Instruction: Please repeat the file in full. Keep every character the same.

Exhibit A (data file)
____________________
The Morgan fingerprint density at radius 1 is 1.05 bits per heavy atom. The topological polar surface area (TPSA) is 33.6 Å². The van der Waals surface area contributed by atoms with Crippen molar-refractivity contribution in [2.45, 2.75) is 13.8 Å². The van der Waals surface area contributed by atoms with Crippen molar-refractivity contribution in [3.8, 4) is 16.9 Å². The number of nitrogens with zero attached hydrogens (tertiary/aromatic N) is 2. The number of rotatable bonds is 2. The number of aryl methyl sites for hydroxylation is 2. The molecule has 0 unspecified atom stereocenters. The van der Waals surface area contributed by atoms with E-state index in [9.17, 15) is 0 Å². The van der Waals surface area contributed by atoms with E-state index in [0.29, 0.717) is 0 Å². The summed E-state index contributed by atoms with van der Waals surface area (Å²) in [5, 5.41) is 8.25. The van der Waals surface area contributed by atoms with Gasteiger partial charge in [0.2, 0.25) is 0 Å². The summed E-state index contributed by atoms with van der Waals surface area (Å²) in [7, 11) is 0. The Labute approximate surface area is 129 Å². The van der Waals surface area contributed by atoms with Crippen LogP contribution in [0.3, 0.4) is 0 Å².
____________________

The Morgan fingerprint density at radius 1 is 1.05 bits per heavy atom. The topological polar surface area (TPSA) is 33.6 Å². The van der Waals surface area contributed by atoms with Crippen molar-refractivity contribution in [2.45, 2.75) is 13.8 Å². The van der Waals surface area contributed by atoms with Crippen molar-refractivity contribution in [3.8, 4) is 16.9 Å². The number of nitrogens with zero attached hydrogens (tertiary/aromatic N) is 2. The number of rotatable bonds is 2. The number of aryl methyl sites for hydroxylation is 2. The molecule has 0 unspecified atom stereocenters. The van der Waals surface area contributed by atoms with E-state index in [9.17, 15) is 0 Å². The van der Waals surface area contributed by atoms with E-state index in [0.29, 0.717) is 0 Å². The summed E-state index contributed by atoms with van der Waals surface area (Å²) in [5, 5.41) is 8.25. The van der Waals surface area contributed by atoms with Gasteiger partial charge in [0.2, 0.25) is 0 Å². The summed E-state index contributed by atoms with van der Waals surface area (Å²) in [7, 11) is 0. The Labute approximate surface area is 129 Å². The van der Waals surface area contributed by atoms with Crippen LogP contribution in [0.3, 0.4) is 0 Å².